Grounds for A Utah Divorce
The grounds for a Utah divorce are impotency, adultery, desertion for a year, failure to provide support, drunkenness, felony conviction, cruel treatment, irreconcilable differences, incurable insanity, or separation of three years under a decree of separate maintenance. Either the husband or the wife must be a county resident for 3 months (see Utah Code 30-3-1) before filing the divorce action. At the beginning of a divorce case the petitioner needs to file a cover sheet, certificate of divorce, and complaint. An affidavit of impecuniosity may be filed if the petitioner has low income and that way the fees for filing the divorce can be waived.. Otherwise the cost of the divorce is $318.00.
The complaint must be served on the respondent within 120 days after the filing of the complaint or the case will be dismissed without prejudice. If the action is started by serving the summons and petition, these documents and the proof of service must be filed within ten days of service or the action is to be deemed dismissed and the court no longer has jurisdiction. Service may be by personal service, by someone 18 or older but not a party or a party’s attorney. Rule 4 of the Utah Rules of Civil Procedure says that service may be waived in writing. Service may also be done through alternate service (e.g., by publication, email) if the identity or whereabouts of the person to be served are unknown. Proof of service must be filed with the court in accordance with Rule 4(e) of the Utah Rules of Civil Procedure.
The respondent, who is served in Utah, has 20 days to answer the complaint. Claims that the respondent has against the petitioner should be included as counterclaims.” The respondent can also seek dismissal of the complaint (e.g., for lack of jurisdiction) or try to quash service. If the parties have no minor children they need to wait ninety days before the judge will sign a decree of divorce or they can try to get this requirement waived. If there are children of the marriage the parties, instead, must attend a divorce education class or try to get this requirement waived. The court may also order the divorce education for unmarried parents who are involved in a custody or visitation case.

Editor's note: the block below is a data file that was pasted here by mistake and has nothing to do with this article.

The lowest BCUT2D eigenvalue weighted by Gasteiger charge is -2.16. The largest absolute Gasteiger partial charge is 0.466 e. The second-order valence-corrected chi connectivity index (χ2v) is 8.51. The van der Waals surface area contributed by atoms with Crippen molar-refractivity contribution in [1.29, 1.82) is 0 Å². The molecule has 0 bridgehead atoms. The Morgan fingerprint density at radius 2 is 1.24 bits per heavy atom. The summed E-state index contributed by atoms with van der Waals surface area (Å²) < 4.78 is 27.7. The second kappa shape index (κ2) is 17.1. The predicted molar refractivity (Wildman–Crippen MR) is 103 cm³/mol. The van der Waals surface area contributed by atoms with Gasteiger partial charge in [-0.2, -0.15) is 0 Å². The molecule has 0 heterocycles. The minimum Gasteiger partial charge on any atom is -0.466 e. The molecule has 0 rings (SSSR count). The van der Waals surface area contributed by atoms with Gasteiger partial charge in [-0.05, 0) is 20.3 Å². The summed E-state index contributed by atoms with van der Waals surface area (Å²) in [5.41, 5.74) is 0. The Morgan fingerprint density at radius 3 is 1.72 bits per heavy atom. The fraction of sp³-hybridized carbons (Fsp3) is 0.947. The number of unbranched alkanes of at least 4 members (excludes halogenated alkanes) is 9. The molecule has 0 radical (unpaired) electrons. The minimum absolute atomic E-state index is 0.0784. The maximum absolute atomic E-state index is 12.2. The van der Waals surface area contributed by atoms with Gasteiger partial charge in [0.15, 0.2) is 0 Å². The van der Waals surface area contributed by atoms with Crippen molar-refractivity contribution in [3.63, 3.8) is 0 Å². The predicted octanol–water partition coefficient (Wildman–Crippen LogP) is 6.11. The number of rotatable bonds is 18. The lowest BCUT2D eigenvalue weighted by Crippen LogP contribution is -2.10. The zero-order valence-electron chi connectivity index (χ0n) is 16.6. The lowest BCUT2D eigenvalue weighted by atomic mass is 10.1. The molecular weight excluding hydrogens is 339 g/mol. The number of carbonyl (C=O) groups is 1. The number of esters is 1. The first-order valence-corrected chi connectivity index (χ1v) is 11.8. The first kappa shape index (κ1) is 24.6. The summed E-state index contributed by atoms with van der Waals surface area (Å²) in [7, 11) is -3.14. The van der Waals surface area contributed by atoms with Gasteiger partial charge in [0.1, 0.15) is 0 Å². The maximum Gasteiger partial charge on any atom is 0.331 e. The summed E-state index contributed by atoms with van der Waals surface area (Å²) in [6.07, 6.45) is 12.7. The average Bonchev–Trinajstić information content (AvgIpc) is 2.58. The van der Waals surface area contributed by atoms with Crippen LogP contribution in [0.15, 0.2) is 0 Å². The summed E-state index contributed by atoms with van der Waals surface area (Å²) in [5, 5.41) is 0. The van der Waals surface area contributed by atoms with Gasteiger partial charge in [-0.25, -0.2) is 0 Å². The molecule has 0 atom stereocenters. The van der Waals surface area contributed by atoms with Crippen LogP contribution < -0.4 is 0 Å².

Final Divorce Papers
A divorce case can be resolved by default, stipulation, or trial. If the case is resolved by default (which means the respondent doesn’t respond to the petition), the petitioner may need to file a default certificate, to be signed by the court clerk. In default or stipulated cases the parties will need to file documents called: “Motion for Default” and “Affidavit of Grounds and Jurisdiction.” If the case is resolved by stipulation a copy of the stipulation needs to be filed with the court. In all divorce cases (whether resolved by default, stipulation, or trial), the following two documents must be filed: “Findings of Fact and Conclusions of Law” and “Decree of Divorce.”
Our experienced family law attorneys can help you with your Utah divorce. Our law firm provides excellent family law services to individuals across the state. Call us at 801.413.1753 to find out how we can help you.